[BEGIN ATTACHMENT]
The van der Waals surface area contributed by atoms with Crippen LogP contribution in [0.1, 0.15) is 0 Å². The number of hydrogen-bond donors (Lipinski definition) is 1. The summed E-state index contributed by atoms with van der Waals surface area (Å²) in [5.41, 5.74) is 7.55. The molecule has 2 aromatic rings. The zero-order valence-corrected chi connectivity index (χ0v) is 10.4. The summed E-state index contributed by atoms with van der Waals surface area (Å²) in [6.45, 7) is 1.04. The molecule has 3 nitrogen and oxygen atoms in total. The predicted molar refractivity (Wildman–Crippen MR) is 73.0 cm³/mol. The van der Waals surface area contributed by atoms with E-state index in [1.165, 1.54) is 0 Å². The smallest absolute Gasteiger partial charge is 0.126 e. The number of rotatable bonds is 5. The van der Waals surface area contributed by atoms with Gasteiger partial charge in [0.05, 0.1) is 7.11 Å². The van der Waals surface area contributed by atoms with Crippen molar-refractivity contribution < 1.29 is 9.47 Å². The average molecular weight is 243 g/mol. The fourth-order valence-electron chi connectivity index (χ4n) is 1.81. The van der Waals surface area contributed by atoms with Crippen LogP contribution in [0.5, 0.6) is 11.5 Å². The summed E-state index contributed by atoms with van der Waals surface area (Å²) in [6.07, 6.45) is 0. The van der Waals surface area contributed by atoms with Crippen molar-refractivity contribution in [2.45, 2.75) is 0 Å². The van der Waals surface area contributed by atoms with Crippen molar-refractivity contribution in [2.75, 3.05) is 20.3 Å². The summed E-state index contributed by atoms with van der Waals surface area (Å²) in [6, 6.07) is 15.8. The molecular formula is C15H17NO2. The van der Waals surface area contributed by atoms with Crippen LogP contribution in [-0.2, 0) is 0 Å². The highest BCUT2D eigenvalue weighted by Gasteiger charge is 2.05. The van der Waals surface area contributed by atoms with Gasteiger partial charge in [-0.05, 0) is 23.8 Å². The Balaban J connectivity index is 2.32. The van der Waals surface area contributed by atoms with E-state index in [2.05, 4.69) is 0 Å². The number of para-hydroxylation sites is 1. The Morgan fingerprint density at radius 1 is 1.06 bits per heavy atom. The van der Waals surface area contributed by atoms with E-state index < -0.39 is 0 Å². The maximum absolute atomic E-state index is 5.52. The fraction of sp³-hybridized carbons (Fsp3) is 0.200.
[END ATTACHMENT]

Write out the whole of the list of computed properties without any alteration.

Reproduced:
The van der Waals surface area contributed by atoms with Crippen LogP contribution in [0.1, 0.15) is 0 Å². The number of hydrogen-bond donors (Lipinski definition) is 1. The summed E-state index contributed by atoms with van der Waals surface area (Å²) in [5.41, 5.74) is 7.55. The molecule has 2 aromatic rings. The zero-order valence-corrected chi connectivity index (χ0v) is 10.4. The summed E-state index contributed by atoms with van der Waals surface area (Å²) in [6.45, 7) is 1.04. The molecule has 3 nitrogen and oxygen atoms in total. The predicted molar refractivity (Wildman–Crippen MR) is 73.0 cm³/mol. The van der Waals surface area contributed by atoms with E-state index in [1.165, 1.54) is 0 Å². The smallest absolute Gasteiger partial charge is 0.126 e. The number of rotatable bonds is 5. The van der Waals surface area contributed by atoms with Gasteiger partial charge in [0.05, 0.1) is 7.11 Å². The van der Waals surface area contributed by atoms with Crippen molar-refractivity contribution < 1.29 is 9.47 Å². The average molecular weight is 243 g/mol. The fourth-order valence-electron chi connectivity index (χ4n) is 1.81. The van der Waals surface area contributed by atoms with Crippen LogP contribution in [0.5, 0.6) is 11.5 Å². The summed E-state index contributed by atoms with van der Waals surface area (Å²) in [6.07, 6.45) is 0. The van der Waals surface area contributed by atoms with Crippen molar-refractivity contribution in [2.45, 2.75) is 0 Å². The van der Waals surface area contributed by atoms with Crippen molar-refractivity contribution in [2.75, 3.05) is 20.3 Å². The summed E-state index contributed by atoms with van der Waals surface area (Å²) in [6, 6.07) is 15.8. The molecular formula is C15H17NO2. The van der Waals surface area contributed by atoms with Crippen LogP contribution in [-0.2, 0) is 0 Å². The highest BCUT2D eigenvalue weighted by Gasteiger charge is 2.05. The van der Waals surface area contributed by atoms with Gasteiger partial charge in [-0.05, 0) is 23.8 Å². The Balaban J connectivity index is 2.32. The van der Waals surface area contributed by atoms with E-state index in [2.05, 4.69) is 0 Å². The number of para-hydroxylation sites is 1. The Morgan fingerprint density at radius 1 is 1.06 bits per heavy atom. The van der Waals surface area contributed by atoms with E-state index < -0.39 is 0 Å². The maximum absolute atomic E-state index is 5.52. The fraction of sp³-hybridized carbons (Fsp3) is 0.200.